Government extends restrictions on commercial evictions
- Published: Tuesday 22 December, 2020
- By: Commercial Trust
On the 9th of December, the UK government posted an update that business owners affected by the pandemic will continue to be protected from eviction, until the end of March 2021.
The eviction moratorium was originally introduced in March, to protect businesses affected by Covid-19 from eviction and to increase their employee’s job security.
Communities Secretary Robert Jenrick announced:
“I am extending protections from the threat of eviction for businesses unable to pay their rent until March 2021, taking the length of these measures to one year. This will help them recover from the impact of the pandemic and plan for the future.
“This support is for the businesses struggling the most during the pandemic, such as those in hospitality – however, those that are able to pay their rent should do so.”
This is the third and final time that the government intends to extend this ban.
Alongside the extension, it was also announced that there would be a review of commercial tenant legislation.
It is yet unclear which legislation, in particular, is under review.
This is in response to concerns that the framework does not reflect current economic conditions. It is amongst hopes that this assessment will ascertain how to enable improved collaboration, between commercial landlords and tenants.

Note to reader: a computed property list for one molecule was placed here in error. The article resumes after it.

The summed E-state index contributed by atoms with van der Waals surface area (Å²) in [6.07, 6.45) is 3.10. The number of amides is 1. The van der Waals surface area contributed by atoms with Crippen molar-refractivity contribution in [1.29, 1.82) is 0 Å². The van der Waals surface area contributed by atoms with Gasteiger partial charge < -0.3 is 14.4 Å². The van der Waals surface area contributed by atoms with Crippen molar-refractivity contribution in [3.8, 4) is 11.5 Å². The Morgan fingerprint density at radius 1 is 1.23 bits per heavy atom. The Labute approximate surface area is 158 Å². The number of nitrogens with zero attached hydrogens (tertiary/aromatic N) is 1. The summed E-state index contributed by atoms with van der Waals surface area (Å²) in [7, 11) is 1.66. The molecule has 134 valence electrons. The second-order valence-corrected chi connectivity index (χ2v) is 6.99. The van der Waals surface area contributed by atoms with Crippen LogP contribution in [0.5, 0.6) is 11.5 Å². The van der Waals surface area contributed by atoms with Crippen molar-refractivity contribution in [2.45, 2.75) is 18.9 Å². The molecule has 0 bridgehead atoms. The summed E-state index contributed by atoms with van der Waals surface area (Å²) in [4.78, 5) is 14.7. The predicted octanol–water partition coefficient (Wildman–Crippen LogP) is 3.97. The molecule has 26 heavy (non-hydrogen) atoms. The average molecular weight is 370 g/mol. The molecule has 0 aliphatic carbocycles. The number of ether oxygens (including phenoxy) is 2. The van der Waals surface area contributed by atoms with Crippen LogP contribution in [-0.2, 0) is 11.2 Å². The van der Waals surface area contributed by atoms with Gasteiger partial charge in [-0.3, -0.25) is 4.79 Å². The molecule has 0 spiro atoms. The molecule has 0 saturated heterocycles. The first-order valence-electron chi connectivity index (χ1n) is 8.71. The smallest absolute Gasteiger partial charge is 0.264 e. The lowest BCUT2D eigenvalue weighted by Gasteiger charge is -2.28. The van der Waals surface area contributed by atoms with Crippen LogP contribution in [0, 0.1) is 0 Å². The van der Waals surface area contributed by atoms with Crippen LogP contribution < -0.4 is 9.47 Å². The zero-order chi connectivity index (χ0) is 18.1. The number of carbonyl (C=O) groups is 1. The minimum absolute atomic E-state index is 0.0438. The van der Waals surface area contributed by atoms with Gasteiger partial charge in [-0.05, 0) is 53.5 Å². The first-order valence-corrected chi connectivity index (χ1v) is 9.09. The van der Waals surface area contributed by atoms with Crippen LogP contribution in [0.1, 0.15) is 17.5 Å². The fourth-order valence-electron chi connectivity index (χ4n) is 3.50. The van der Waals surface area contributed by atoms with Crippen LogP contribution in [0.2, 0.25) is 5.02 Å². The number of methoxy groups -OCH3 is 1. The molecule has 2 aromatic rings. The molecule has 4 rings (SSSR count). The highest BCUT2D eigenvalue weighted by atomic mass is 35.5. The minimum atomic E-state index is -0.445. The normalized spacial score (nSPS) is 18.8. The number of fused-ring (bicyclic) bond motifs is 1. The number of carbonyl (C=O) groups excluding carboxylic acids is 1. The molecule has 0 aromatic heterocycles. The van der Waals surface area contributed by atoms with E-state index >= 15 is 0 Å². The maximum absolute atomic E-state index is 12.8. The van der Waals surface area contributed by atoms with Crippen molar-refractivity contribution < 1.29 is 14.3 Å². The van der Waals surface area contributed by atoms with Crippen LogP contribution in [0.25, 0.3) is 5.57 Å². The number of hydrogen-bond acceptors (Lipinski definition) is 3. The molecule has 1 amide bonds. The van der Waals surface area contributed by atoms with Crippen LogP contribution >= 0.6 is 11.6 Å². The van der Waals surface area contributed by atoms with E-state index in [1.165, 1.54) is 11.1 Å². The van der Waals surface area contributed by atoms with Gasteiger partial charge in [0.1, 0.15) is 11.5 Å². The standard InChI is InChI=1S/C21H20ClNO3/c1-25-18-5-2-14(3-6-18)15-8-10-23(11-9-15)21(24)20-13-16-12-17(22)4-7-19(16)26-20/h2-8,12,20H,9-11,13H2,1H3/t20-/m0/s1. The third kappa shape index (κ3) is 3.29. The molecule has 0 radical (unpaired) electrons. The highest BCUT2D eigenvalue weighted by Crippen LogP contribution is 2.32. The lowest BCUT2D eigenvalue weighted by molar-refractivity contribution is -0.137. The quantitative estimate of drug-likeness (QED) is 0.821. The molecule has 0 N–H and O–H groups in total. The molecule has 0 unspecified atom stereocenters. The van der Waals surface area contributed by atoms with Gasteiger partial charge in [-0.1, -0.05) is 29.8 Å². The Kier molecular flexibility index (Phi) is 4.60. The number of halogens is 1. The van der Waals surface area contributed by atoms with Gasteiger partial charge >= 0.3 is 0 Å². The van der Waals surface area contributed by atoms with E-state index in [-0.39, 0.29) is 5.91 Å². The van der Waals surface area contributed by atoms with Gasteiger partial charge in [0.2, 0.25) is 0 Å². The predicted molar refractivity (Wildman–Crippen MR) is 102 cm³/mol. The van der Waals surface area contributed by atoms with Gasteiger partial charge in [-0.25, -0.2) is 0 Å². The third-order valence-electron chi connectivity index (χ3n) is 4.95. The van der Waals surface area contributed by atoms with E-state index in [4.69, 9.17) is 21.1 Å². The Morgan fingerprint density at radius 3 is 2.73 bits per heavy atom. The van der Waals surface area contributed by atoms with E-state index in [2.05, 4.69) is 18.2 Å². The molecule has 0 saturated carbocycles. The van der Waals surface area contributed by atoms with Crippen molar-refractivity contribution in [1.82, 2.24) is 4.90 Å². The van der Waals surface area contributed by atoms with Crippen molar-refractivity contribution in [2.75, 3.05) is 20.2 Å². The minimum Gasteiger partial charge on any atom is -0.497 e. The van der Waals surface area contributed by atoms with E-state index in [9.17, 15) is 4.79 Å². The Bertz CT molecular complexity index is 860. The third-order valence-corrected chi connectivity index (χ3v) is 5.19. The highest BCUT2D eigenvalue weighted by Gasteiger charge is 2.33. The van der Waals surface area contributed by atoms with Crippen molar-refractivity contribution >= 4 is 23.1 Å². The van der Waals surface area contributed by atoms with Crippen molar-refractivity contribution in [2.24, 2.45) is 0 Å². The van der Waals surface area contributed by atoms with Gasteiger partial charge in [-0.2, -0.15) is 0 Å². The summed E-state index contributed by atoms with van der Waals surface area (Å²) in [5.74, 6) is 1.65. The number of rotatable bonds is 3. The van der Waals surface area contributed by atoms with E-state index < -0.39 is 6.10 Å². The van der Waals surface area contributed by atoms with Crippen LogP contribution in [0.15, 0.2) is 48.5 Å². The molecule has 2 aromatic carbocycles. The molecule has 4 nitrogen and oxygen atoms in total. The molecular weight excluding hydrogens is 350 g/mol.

There is also an emphasis placed on the recovery of high streets and town centres, following on from the pandemic.
Extension on CRAR
There is further guidance promised shortly around rent payment options, where tenants are having difficulty paying.
This ban also restricts the use of Commercial Rent Arrears Recovery (CRAR), until the end of March, unless the amount of arrears goes over the adjusted threshold.
This extension has been implemented with the hopes that the economy will recover more favourably if more businesses are operating when the lockdown restrictions are eased.
The government is keen to point out that tenants are still liable for rent, and should continue to pay if possible. The restrictions are simply limiting a landlord’s ability to collect rent via other means.
The reaction of the landlord community is one of concern. There is a belief that some commercial tenants, who can pay rent, are refusing to do so.
Whilst the British Retail Consortium has reported that 80% of retail tenants, in the UK, have reached agreements with their landlords regarding arrears, the same cannot be said to regarding all commercial tenants.
Faced with the difficult situation caused by Covid-19, landlords are having to choose between negotiations or issuing court claims.
This information should not be interpreted as financial advice. Mortgage and loan rates are subject to change.